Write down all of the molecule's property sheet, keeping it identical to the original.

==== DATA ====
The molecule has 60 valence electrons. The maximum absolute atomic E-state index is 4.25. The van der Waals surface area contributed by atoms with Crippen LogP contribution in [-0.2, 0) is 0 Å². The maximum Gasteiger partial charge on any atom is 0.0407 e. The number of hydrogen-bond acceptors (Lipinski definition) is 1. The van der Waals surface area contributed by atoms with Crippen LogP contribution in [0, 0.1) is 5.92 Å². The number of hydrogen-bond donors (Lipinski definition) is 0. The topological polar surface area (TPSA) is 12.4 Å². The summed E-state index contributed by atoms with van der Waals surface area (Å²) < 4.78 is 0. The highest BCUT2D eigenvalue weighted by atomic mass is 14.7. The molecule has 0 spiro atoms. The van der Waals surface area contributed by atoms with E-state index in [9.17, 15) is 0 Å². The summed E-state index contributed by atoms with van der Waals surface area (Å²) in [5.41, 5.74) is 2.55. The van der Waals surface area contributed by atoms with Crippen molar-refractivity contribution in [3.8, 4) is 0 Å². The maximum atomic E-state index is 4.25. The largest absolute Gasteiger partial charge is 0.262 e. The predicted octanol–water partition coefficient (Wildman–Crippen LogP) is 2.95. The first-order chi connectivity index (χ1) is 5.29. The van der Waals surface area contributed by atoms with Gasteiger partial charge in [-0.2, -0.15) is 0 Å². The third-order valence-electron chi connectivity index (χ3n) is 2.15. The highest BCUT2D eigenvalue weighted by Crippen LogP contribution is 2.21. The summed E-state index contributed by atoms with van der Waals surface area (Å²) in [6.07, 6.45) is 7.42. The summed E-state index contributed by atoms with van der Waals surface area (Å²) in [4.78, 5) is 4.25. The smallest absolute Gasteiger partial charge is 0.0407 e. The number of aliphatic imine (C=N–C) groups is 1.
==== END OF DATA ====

The molecule has 60 valence electrons. The maximum absolute atomic E-state index is 4.25. The van der Waals surface area contributed by atoms with Crippen LogP contribution in [-0.2, 0) is 0 Å². The maximum Gasteiger partial charge on any atom is 0.0407 e. The number of hydrogen-bond acceptors (Lipinski definition) is 1. The van der Waals surface area contributed by atoms with Crippen LogP contribution in [0, 0.1) is 5.92 Å². The number of hydrogen-bond donors (Lipinski definition) is 0. The topological polar surface area (TPSA) is 12.4 Å². The summed E-state index contributed by atoms with van der Waals surface area (Å²) < 4.78 is 0. The highest BCUT2D eigenvalue weighted by atomic mass is 14.7. The molecule has 0 spiro atoms. The van der Waals surface area contributed by atoms with E-state index in [9.17, 15) is 0 Å². The summed E-state index contributed by atoms with van der Waals surface area (Å²) in [5.41, 5.74) is 2.55. The van der Waals surface area contributed by atoms with Crippen molar-refractivity contribution in [3.8, 4) is 0 Å². The maximum atomic E-state index is 4.25. The largest absolute Gasteiger partial charge is 0.262 e. The predicted octanol–water partition coefficient (Wildman–Crippen LogP) is 2.95. The first-order chi connectivity index (χ1) is 5.29. The van der Waals surface area contributed by atoms with Gasteiger partial charge in [-0.2, -0.15) is 0 Å². The third-order valence-electron chi connectivity index (χ3n) is 2.15. The highest BCUT2D eigenvalue weighted by Crippen LogP contribution is 2.21. The summed E-state index contributed by atoms with van der Waals surface area (Å²) in [6.07, 6.45) is 7.42. The summed E-state index contributed by atoms with van der Waals surface area (Å²) in [4.78, 5) is 4.25. The smallest absolute Gasteiger partial charge is 0.0407 e. The number of aliphatic imine (C=N–C) groups is 1.